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In 2020/21, there were around 210,000 drug offences recorded by the police in England and Wales. In spite of the widespread use of drugs in England and Wales, drug dealing offences are taken seriously by the courts because of the links between the supply of drugs and organised crime. Police stop and search powers give police officers wide discretion to apprehend and search individuals where they suspect someone of carrying or supplying drugs. In addition to this, the National Crime Agency (NCA) conducts intelligence operations on suspected drug dealing activity, including county lines offences. If you have been charged with possession with intent to supply Class A drugs, you could be facing jail time even if it is your first offence. This depends on a variety of factors, most significantly the amount of drugs in question. If you have been charged with possession with intent to supply Class A drugs, read on to understand the legal elements of this offence, what happens if you get caught, and the sentence that you are likely to receive.
The offence of possession with intent to supply Class A drugs covers situations where you are caught with a quantity of drugs that is larger than what a person would be expected to have for personal possession, or where you are in possession of the drugs in circumstances where it appears that you intend to sell or give them to another person. The offence of possession with intent to supply is set out at 4(3) of the Misuse of Drugs Act 1971 (MDA). The list of Class A drugs is set out at Schedule 2 of the MDA.
It is important to note that ‘supplying’ drugs does not require evidence of payment or other reward. Intent to supply has to show an intention to transfer physical control of the drugs to another person. That said, where two people purchase drugs together, and one gives the other their share, CPS guidance highlights that this should not usually be charged as supply, and instead should be dealt with via a simple possession charge.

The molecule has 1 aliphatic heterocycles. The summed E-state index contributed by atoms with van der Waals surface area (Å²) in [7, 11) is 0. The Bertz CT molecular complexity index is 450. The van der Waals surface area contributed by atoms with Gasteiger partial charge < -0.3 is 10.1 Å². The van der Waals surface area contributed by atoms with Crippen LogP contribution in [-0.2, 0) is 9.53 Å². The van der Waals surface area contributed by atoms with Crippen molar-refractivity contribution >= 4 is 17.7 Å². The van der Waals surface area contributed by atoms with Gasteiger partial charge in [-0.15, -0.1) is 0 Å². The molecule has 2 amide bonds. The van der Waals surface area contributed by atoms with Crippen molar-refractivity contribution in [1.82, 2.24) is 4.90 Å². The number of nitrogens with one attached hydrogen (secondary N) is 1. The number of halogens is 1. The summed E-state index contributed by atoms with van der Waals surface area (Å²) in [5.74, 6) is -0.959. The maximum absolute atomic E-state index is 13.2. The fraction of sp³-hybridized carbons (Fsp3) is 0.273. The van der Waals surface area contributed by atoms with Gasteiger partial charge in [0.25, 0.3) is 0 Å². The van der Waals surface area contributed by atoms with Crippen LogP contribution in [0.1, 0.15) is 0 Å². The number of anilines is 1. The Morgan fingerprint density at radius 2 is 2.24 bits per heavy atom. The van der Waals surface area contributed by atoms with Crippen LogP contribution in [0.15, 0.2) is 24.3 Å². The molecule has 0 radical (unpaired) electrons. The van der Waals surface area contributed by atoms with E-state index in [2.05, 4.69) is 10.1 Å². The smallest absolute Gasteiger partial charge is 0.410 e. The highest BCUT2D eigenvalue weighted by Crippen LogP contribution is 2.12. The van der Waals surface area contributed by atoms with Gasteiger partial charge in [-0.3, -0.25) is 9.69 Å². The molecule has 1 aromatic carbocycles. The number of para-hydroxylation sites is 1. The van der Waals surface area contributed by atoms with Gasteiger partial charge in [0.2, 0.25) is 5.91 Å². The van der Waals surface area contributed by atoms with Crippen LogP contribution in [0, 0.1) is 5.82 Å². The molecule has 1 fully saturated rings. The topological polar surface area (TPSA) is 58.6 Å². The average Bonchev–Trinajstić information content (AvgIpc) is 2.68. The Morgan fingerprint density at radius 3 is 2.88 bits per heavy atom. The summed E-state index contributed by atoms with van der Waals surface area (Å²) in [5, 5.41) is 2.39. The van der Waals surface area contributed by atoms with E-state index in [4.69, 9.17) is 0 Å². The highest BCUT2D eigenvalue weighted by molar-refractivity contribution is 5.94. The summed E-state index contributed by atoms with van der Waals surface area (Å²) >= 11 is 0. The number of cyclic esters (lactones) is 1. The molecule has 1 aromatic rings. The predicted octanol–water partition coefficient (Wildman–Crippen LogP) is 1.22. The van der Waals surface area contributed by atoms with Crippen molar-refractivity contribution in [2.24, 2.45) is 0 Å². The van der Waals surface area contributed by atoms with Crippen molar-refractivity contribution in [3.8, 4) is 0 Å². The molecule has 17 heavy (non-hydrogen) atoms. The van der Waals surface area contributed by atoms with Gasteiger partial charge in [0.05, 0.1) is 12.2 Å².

The following factors will be used by the CPS to show evidence of intent to supply:
Law enforcement take different approaches to apprehending individuals suspected of possession with intent to supply Class A drugs, depending on the circumstances. For large scale drug operations, an arrest is likely to come as a result of an intelligence operation conducted over a period of time. This might include infiltration of the criminal group by a police informer, collecting CCTV footage, and interception of mobile phone communications. Often these types of intelligence operations are conducted by the NCA. Once sufficient evidence has been gathered, you will be arrested.
Another situation in which you may be arrested for possession with intent to supply is where you are observed in a situation where it is perceived that you are intending to supply drugs. For example, if you are apprehended in a nightclub or driving in your car with a quantity of drugs which suggests that you may be intending to sell them to others.
At the time that you are arrested, you will be cautioned and the drugs in your possession will be seized and taken for testing. You will then be taken to the police station where you will be interviewed.
Remember, you always have the right to legal advice. Often, you will initially speak to your criminal defence solicitor on the telephone. Then, if you wish, a police station representative will attend your police interview with you. During your police interview, you have the option of answering the questions that are put to you or remaining silent. In some circumstances, the best course of action is to hand in a written statement and answer ‘no comment’ to the questions.
If, for example, you are accused of intending to supply drugs, but they are for personal use, it may be a good idea to raise this at the interview. The best approach will depend on the strength of the evidence against you. This is something that you should discuss with your legal representative.